EU measures help reduce human Salmonella cases by almost one-half
A major public health threat
Salmonella – a bacterium causing salmonellosis in humans – was until 2005 the most common food-borne disease in the European Union (EU) with almost 200.000 reported human cases that year. It is estimated that the overall economic burden of human salmonellosis for the EU could be as high as €3 billion a year.
Salmonellosis is a zoonosis – disease or infection that can be transmitted directly or indirectly between animals and humans. The bacterium is commonly found in the intestines of healthy birds and mammals. It can spread to humans through contaminated eggs and meat, most often poultry and pig meat. Usual symptoms include fever, diarrhoea and abdominal cramps.
Joint EU actions scientifically supported by EFSA
To combat human salmonellosis it is important to reduce Salmonella in animals and derived products so that food is safer for consumers. In 2003, the EU set up comprehensive control measures for zoonoses, considering Salmonella as a priority. Enhanced Salmonella programmes in poultry were implemented in all EU Member States and targets were set for reducing the bacteria in poultry flocks (laying hens, broilers and turkeys).
To support the reduction of Salmonella in the food chain, EFSA has advised on the risks for public health from infected animals and provided recommendations and advice on control and reduction measures, such as reduction targets in poultry and poultry meat and the use of vaccines and antimicrobials for the control of Salmonella. EFSA has also evaluated the impact of different control measures for Salmonella in pigs.
EFSA has assisted decision-makers by analysing the results of EU-wide baseline surveys on the prevalence of Salmonella in food and food-producing animals, including evaluating the risk factors that contribute to its prevalence in animal populations and food. In addition, the occurrence of Salmonella in humans, animals and food is monitored and analysed in EU Summary Reports prepared by EFSA and the European Centre for Disease Prevention and Control each year to provide up-to-date information on the current situation in Europe.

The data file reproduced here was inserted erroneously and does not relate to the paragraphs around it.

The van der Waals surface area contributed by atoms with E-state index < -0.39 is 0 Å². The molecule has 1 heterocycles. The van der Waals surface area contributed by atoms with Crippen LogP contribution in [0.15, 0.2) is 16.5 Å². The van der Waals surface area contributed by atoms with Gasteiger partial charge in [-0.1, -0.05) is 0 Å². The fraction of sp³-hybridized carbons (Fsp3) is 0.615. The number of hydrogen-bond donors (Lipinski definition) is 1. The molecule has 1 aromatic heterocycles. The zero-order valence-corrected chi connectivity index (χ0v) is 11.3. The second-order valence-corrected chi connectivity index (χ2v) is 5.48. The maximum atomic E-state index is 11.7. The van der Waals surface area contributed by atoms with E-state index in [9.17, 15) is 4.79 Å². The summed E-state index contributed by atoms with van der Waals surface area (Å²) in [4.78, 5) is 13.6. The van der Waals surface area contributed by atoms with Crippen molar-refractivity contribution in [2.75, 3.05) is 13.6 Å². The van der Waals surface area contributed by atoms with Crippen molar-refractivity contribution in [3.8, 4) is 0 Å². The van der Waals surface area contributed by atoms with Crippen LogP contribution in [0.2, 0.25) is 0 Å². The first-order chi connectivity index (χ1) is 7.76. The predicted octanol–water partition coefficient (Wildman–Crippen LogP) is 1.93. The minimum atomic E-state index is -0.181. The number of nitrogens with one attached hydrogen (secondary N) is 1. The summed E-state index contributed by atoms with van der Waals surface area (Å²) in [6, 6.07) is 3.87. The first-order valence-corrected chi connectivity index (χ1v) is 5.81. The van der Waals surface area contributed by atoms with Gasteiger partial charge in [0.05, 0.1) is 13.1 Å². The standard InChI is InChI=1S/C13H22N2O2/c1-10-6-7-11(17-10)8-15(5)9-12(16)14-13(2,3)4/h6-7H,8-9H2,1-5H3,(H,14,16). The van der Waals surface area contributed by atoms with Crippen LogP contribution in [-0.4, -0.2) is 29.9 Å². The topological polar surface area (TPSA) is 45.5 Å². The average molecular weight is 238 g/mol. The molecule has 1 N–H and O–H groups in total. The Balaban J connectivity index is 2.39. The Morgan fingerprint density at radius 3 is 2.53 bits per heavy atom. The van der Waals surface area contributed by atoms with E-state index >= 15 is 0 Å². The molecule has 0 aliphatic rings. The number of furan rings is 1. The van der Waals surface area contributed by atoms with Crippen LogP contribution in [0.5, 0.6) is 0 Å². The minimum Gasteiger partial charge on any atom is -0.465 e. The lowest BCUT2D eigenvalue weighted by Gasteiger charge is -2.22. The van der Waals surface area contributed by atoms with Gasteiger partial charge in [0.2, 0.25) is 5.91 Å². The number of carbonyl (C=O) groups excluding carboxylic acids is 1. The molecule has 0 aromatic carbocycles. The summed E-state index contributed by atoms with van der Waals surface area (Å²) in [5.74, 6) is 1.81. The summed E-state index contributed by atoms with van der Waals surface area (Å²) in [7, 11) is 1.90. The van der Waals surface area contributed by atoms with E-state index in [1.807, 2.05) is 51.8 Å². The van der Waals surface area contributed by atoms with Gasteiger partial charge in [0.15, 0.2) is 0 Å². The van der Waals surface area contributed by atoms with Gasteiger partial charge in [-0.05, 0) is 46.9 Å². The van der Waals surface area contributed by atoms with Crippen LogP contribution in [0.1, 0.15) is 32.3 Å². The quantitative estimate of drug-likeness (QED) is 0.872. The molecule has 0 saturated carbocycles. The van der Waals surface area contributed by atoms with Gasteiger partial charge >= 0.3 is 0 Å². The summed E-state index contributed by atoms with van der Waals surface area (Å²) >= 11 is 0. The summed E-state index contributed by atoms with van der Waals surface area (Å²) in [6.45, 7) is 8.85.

A concrete example of EFSA’s work is the Authority’s contribution to the setting of EU reduction targets for Salmonella in laying hens. To determine the original situation, the European Commission and EU Member States carried out an EU-wide survey on the prevalence of the bacteria in poultry flocks and EFSA analysed the results of the survey. Based on the findings EU and national decision-makers set targets to significantly reduce the prevalence of Salmonella in flocks of laying hens to 2% or less over time in all EU Member States (from an original situation of around 20% in some Member States). The impact of the reduction and control programme on the actual prevalence of Salmonella in animals and its impact on human salmonellosis cases is analysed annually in EU Summary Reports. In light of possible revisions of the current targets, EFSA also estimated the public health benefits that could be achieved from the setting of new targets.
Significant reduction of Salmonella in humans and animals
The coordinated approach by all EU actors has had significant results: human Salmonella cases have been reduced by almost 50% in the EU over five years (2004-2009). At the same time, the prevalence of Salmonella in poultry decreased significantly, especially in laying hen flocks. The reduction of the bacteria in laying hen flocks is likely to be the main reason for the decline of Salmonella cases in humans, since eggs are considered the most important source of human infections in the EU.
EFSA and the European Centre for Disease Prevention and Control continue to analyse the data collected from the Member States on a yearly basis to further monitor the situation and the progress made in meeting reduction targets set for Salmonella in various animal populations. EFSA’s continued scientific work, including assessments of new mitigation options and reduction targets where necessary, helps the European Commission and the Member States to consider possible reviews of existing targets and other control options to further combat this public health threat.